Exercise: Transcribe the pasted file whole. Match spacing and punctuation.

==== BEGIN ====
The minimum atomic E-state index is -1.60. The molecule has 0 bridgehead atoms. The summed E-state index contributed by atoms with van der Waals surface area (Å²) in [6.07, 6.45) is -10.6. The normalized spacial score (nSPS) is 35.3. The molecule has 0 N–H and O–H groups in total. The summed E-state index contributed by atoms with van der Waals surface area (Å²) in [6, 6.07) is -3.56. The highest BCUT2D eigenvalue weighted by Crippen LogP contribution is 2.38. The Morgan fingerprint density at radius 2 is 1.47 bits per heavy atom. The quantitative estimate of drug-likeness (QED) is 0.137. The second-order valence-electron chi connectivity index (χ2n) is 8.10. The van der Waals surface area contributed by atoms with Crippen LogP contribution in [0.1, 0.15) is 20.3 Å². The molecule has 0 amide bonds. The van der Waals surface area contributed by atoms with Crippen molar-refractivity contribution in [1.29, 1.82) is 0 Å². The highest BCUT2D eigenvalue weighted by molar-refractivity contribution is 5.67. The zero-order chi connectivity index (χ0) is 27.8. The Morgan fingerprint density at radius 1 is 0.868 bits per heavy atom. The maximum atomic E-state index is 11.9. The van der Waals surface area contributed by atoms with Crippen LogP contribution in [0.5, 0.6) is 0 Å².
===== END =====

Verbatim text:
The minimum atomic E-state index is -1.60. The molecule has 0 bridgehead atoms. The summed E-state index contributed by atoms with van der Waals surface area (Å²) in [6.07, 6.45) is -10.6. The normalized spacial score (nSPS) is 35.3. The molecule has 0 N–H and O–H groups in total. The summed E-state index contributed by atoms with van der Waals surface area (Å²) in [6, 6.07) is -3.56. The highest BCUT2D eigenvalue weighted by Crippen LogP contribution is 2.38. The Morgan fingerprint density at radius 2 is 1.47 bits per heavy atom. The quantitative estimate of drug-likeness (QED) is 0.137. The second-order valence-electron chi connectivity index (χ2n) is 8.10. The van der Waals surface area contributed by atoms with Crippen LogP contribution in [0.1, 0.15) is 20.3 Å². The molecule has 0 amide bonds. The van der Waals surface area contributed by atoms with Crippen molar-refractivity contribution in [1.29, 1.82) is 0 Å². The highest BCUT2D eigenvalue weighted by molar-refractivity contribution is 5.67. The zero-order chi connectivity index (χ0) is 27.8. The Morgan fingerprint density at radius 1 is 0.868 bits per heavy atom. The maximum atomic E-state index is 11.9. The van der Waals surface area contributed by atoms with Crippen LogP contribution in [0.5, 0.6) is 0 Å².